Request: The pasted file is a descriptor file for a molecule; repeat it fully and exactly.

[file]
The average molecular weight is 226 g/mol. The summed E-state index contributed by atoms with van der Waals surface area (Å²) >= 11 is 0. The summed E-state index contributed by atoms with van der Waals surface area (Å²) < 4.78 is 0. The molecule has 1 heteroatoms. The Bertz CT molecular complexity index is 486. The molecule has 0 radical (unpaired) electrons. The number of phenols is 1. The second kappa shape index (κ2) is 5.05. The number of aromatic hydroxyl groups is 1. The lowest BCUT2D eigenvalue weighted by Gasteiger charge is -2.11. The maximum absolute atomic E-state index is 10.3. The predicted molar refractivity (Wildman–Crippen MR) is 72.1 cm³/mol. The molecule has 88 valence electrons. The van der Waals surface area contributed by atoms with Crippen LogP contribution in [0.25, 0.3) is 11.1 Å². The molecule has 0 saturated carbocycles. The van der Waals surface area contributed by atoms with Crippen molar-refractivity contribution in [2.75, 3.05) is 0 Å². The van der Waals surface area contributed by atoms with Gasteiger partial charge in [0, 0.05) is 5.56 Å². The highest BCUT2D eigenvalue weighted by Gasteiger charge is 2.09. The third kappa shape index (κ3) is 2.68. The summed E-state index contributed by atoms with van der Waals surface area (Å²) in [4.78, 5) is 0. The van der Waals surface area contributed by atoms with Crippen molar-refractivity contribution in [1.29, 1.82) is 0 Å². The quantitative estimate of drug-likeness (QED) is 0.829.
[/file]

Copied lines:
The average molecular weight is 226 g/mol. The summed E-state index contributed by atoms with van der Waals surface area (Å²) >= 11 is 0. The summed E-state index contributed by atoms with van der Waals surface area (Å²) < 4.78 is 0. The molecule has 1 heteroatoms. The Bertz CT molecular complexity index is 486. The molecule has 0 radical (unpaired) electrons. The number of phenols is 1. The second kappa shape index (κ2) is 5.05. The number of aromatic hydroxyl groups is 1. The lowest BCUT2D eigenvalue weighted by Gasteiger charge is -2.11. The maximum absolute atomic E-state index is 10.3. The predicted molar refractivity (Wildman–Crippen MR) is 72.1 cm³/mol. The molecule has 88 valence electrons. The van der Waals surface area contributed by atoms with Crippen LogP contribution in [0.25, 0.3) is 11.1 Å². The molecule has 0 saturated carbocycles. The van der Waals surface area contributed by atoms with Crippen molar-refractivity contribution in [2.75, 3.05) is 0 Å². The van der Waals surface area contributed by atoms with Gasteiger partial charge in [0, 0.05) is 5.56 Å². The highest BCUT2D eigenvalue weighted by Gasteiger charge is 2.09. The third kappa shape index (κ3) is 2.68. The summed E-state index contributed by atoms with van der Waals surface area (Å²) in [4.78, 5) is 0. The van der Waals surface area contributed by atoms with Crippen molar-refractivity contribution in [1.29, 1.82) is 0 Å². The quantitative estimate of drug-likeness (QED) is 0.829.